"The European racing is so hard and technical, I understand my place and where I am, as an American going into their league," Powers says, but thinks that in the future, something will have to change in the World Cup series in order to keep cyclo-cross healthy and expanding to new countries.

There are so many races in Belgium that are so lucrative for the riders there that they have trouble justifying traveling outside of their small sphere. It also makes it hard on foreign riders who often do not fare well in the results, and therefore get little media exposure.

"The opportunities for growth come back to the UCI. They're captains of the ship for the World Cup," Powers says. "They dictate the television rights, where the races go, where the riders need to go to get the most points."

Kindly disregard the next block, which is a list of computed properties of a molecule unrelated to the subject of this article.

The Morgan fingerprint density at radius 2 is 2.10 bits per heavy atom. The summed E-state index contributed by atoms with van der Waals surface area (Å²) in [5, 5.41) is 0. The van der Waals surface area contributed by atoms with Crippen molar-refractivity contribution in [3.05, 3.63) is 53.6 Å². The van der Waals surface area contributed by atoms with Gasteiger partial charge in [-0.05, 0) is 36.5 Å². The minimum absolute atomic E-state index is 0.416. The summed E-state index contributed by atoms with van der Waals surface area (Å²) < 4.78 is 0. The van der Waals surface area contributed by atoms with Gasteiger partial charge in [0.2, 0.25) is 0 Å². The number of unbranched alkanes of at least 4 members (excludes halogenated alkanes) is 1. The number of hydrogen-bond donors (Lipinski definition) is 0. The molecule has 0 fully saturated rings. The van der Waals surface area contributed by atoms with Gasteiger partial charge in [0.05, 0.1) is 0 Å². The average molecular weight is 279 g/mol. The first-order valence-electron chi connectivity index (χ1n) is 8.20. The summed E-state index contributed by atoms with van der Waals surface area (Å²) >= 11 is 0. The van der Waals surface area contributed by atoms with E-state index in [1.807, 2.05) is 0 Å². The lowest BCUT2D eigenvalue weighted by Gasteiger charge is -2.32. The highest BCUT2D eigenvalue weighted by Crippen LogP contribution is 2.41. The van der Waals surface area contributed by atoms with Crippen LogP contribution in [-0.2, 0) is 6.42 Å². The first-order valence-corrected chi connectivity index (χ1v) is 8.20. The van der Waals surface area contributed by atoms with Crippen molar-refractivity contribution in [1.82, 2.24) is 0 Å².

Powers says the UCI needs to help all of the riders get exposure through the World Cups and to make the sport more international. "Internationalisation will allow someone like Hyde, myself or even Belgian riders to have more sponsors." A bigger sport globally, with new markets, would benefit everyone, he says, but the UCI hasn't even made the races available to watch on television or live streaming in the US.

"I want a lot more from the UCI. It's hard to see the value other than the points, from a team owner's standpoint there's little value for my team. I don't get interviews - I do very little media over there even if I get in the top 10. And nobody here can see the race here. That's something that's hard for the sport, and it will continue to be until they make a change. They need to understand the media side more.